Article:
In the last few months, thoughts and prayers have been sent about hurricanes in Puerto Rico, Houston and Florida; to Edmonton following that city’s terrorist attack; and, of course, to Las Vegas following the deadly shooting.

Today, most people seem to send their thoughts and prayers by social media. But they also are shared by politicians.

Research by Ben Rowen in Atlantic shows that since 1995 there were 4,139 instances in which a congressperson expressed thoughts and prayers in the Senate or House.

As Rowen points out, “given that the House has averaged 138 days in session a year and the Senate 162 since 2001, this equates to close to one ‘thoughts and prayers’ entered into the record per workday on the Hill.”

In Canada, a search of Hansard going back to 1994 shows that “thoughts and prayers” were shared only 540 times in Parliament, mostly by Conservatives.

The practice has also produced a backlash—don’t just pray, do something! That’s how Connecticut Senator Chris Murphy saw it after the Las Vegas shootings.

To his colleagues who sent thoughts and prayers, but who refuse to try to check the proliferation of guns in that country, he tweeted: “Your cowardice to act cannot be whitewashed by thoughts and prayers. None of this ends unless we do something to stop it.”

Most would agree that prayer without action is meaningless. But does that mean that sending thoughts and prayers, in themselves, is a bad thing?

I don’t know what it means to send thoughts. There are some who believe that energy can travel across space to positively impact other people. But this seems to be a minority view.

As for prayer, lots of people say they do that—an Angus Reid survey from a year ago found that 86 percent of Canadians pray at least once a month or more.

Fifty-nine percent of the time they pray to ask God for help; 35 percent of the time they pray for God to help others.

And what about the effect of those prayers? The same study found that 44 percent of Canadians said their prayers are answered “sometimes.” Twenty-four percent said they were answered “often,’ and 11 percent said “always.”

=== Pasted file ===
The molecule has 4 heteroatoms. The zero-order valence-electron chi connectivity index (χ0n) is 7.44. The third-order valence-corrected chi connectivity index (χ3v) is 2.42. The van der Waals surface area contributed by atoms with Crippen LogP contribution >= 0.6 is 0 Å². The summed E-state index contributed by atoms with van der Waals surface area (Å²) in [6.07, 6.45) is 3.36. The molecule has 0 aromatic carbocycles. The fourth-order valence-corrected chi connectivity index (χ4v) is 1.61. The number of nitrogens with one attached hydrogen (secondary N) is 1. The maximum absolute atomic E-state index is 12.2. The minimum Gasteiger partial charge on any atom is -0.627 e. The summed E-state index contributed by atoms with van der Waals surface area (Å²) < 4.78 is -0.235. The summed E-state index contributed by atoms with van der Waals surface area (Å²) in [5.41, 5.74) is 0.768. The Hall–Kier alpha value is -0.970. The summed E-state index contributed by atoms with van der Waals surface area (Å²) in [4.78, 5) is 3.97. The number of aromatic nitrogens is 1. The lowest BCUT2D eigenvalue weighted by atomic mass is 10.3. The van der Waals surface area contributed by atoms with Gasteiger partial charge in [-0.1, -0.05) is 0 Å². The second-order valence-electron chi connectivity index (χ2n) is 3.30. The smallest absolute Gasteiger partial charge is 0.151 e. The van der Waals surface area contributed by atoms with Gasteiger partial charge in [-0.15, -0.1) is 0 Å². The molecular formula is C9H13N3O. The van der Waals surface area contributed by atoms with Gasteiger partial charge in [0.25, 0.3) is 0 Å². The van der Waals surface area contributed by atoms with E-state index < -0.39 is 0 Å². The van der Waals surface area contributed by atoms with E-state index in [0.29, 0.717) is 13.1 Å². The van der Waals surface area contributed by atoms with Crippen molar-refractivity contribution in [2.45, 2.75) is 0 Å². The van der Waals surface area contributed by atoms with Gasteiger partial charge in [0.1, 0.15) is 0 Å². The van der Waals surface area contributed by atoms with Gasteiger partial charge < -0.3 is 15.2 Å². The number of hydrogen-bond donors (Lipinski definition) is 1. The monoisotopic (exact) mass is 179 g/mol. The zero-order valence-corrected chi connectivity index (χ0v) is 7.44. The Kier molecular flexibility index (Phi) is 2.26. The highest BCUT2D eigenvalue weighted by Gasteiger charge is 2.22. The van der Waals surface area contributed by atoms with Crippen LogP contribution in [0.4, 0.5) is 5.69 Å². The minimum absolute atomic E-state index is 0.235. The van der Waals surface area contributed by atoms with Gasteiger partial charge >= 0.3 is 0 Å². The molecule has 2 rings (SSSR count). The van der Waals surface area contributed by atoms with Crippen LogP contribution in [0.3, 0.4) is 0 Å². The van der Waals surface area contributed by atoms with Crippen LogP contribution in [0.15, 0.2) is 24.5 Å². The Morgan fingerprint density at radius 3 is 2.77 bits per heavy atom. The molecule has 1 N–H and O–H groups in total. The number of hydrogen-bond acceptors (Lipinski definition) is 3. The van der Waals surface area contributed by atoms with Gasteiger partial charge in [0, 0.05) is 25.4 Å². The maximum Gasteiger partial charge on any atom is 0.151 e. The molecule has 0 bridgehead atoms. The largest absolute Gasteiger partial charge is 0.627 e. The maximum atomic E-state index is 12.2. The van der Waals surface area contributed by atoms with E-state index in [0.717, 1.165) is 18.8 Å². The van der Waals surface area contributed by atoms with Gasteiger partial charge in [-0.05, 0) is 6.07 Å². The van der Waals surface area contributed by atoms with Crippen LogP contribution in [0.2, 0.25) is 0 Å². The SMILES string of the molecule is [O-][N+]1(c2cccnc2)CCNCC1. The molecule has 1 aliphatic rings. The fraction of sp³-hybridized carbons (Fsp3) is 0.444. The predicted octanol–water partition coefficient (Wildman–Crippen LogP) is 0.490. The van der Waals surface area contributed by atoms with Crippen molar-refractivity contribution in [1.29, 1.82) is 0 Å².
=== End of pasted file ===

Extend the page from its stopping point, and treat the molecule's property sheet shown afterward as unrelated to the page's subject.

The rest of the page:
But not all the effects of prayer are for others. It turns out praying also benefits the one who is doing it. Eighty-sex percent of Canadians said praying added something to their own lives.

In his book The Psychology of Prayer: A Scientific Approach, Kevin Ladd, a former pastor and associate professor of psychology at Indiana University, confirms this. For him, a major function of prayer “is the key role it plays in helping people cope with the problems encountered in social living.”

Prayer, he says, is significant for helping people deal with things like relationships, illness and death. Pausing to pray also has a calming effect, generates a sense of peace, and reduces stress.

“That prayer helps one better cope and adjust to life’s challenges has become increasingly evident over time,” he states.

Today we seem to be awash in tragedy and misery—natural disasters, refugee flight, famine, mass shootings. It is easy to be overwhelmed and feel powerless to do anything to help. We want to help, but what can we do?

At times like that, prayer might be the only thing, for those who are suffering and also for our own peace of mind.

Of course, we shouldn’t only send thoughts and prayers—we should also donate money, give blood, volunteer, make a casserole for a neighbour in distress or do anything else that might make a practical difference in the lives of those who are suffering.

A final word from Ladd about why people pray.

Prayer, he writes, “is a paradoxical spiritual practice that does not guarantee predictably discernible efficacy at every turn. It’s not a cosmic vending machine. So why do people pray? Because they have faith that it is the right thing for them to do.”

And to that I can only say: “Amen.”

From the Oct. 14 Winnipeg Free Press.

Sunday, October 8, 2017

When it Comes to Religion, Nones Might Not Always Be Nones—They Might be Maybes

Growing up in southern Ontario, my NFL team was the Buffalo Bills. When I moved to Manitoba, I cheered for the Minnesota Vikings. When I lived in Dallas, Texas, I rooted for the Cowboys.

It was the same for the CFL. Living close to Toronto as a kid, I cheered for the Argos. After moving to Winnipeg, I became a Bombers fan. In the NHL, it was first the Leafs, followed by the Jets.